Ten years ago, I wrote a trend story for Religion News Service on the rise of megachurches with satellite locations:
OKLAHOMA CITY — Most weekends, Pastor Craig Groeschel preaches at 23 services in five church locations across Oklahoma.
His schedule isn’t quite as busy as it sounds, though. The founder of LifeChurch.tv, a nontraditional church, Groeschel delivers only five of the messages in person. Technology takes care of the rest.
Welcome to the electronic church, live via satellite.
In the reality TV age, perhaps it’s no surprise that fast-growth churches increasingly use cameras to put their pastors in two places — or three or four or more — at the same time.
A decade later, multisite churches remain a fertile topic for Godbeat attention.
So this headline from the Philadelphia Inquirer this week caught my attention:
On Sundays, the members of Keystone Fellowship church attend services together and apart, in one building and in several, hearing the same message, but differently.
Keystone is a multisite congregation: one church with a centralized leadership but a congregation that meets in more than one location. It hosts services in three Montgomery County towns - Montgomeryville, Fort Washington, and Skippack - with a fourth in the works.
"Instead of being one megasite of 2,000, we'd rather be four churches with 500 - and be active in those communities," Pastor John Cope said.
More than 5,000 multisite congregations have opened their doors in the United States since the 1980s, when fewer than 100 existed, according to the Leadership Network, a Dallas-based church-growth think tank. One of the nation's largest multisite churches - LifeChurch in Oklahoma - boasts 24 sites in seven states.
Most of the growth occurred in the last decade.
I feel for the reporter who wrote the story. The piece ran about 930 words — not a bad length for a typical newspaper feature, granted, but still not a lot of space to delve into the intricacies of the subject matter.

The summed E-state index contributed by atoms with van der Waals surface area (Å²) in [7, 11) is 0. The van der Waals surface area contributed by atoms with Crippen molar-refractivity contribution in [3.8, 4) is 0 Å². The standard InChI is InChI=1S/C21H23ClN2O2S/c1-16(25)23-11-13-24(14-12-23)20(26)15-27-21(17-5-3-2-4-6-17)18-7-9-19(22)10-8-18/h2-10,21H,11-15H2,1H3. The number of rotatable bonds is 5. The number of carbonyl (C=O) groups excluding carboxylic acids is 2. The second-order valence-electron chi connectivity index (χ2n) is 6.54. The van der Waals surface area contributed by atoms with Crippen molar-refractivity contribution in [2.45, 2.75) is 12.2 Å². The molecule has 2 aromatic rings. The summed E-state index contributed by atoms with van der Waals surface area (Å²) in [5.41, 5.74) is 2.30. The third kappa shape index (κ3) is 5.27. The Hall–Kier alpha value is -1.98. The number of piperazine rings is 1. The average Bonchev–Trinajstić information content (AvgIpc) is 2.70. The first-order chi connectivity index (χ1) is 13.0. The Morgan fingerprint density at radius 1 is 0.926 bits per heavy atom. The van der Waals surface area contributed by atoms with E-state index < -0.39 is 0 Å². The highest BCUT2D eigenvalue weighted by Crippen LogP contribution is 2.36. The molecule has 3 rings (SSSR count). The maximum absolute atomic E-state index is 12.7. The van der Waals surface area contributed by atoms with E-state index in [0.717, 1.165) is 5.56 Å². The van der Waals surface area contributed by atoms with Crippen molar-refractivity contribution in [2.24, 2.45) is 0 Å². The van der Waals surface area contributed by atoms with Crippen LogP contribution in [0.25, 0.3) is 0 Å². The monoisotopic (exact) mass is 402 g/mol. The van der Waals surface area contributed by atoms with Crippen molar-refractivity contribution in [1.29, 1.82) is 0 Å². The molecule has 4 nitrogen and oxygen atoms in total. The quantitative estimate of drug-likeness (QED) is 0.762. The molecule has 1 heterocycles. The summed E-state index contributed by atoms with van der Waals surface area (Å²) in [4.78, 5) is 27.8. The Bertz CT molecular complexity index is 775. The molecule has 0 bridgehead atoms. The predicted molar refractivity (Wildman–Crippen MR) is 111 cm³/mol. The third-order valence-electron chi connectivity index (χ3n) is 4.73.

Thus, there's a lot of generalization:
Multisite brethren might meet in schools or movie theaters, and listen to sermons from big screens through live-stream or from in-person pastors working from an outline followed by all church clergy. They may worship to the same music played that day in other branches, but performed by a site-based band.
"The multisite church is totally transforming how we do and think of church," said the Rev. Jim Tomberlin, who helped pioneer the church-growth strategy as a pastor in Colorado and who now works as a church consultant.
It's not"a fix-it strategy" for a struggling congregation, Tomberlin said, but, rather, a vehicle to accommodate a growing church.
Typically, multisite churches have more than 1,000 members who pack the pews (and the aisles) each Sunday. Many also offer charismatic leaders, contemporary worship, small-group weekday meetings, and a service-oriented church culture that appeals to millennials, studies show.
Given more space, I would love to have seen more specific details on:
• Whether the trend involves mainly non-denominational, independent-type churches vs. denominational congregations.
• How the experience of watching a satellite pastor differs from the approach of using a common outline by in-person pastors at multisite locations.
• What church growth experts say about whether the multisite approach works better than, say, starting new, totally autonomous congregations.
But overall, this is a neat little feature on an ongoing trend.
Undoubtedly, many Inquirer readers enjoyed reading it and learned something new.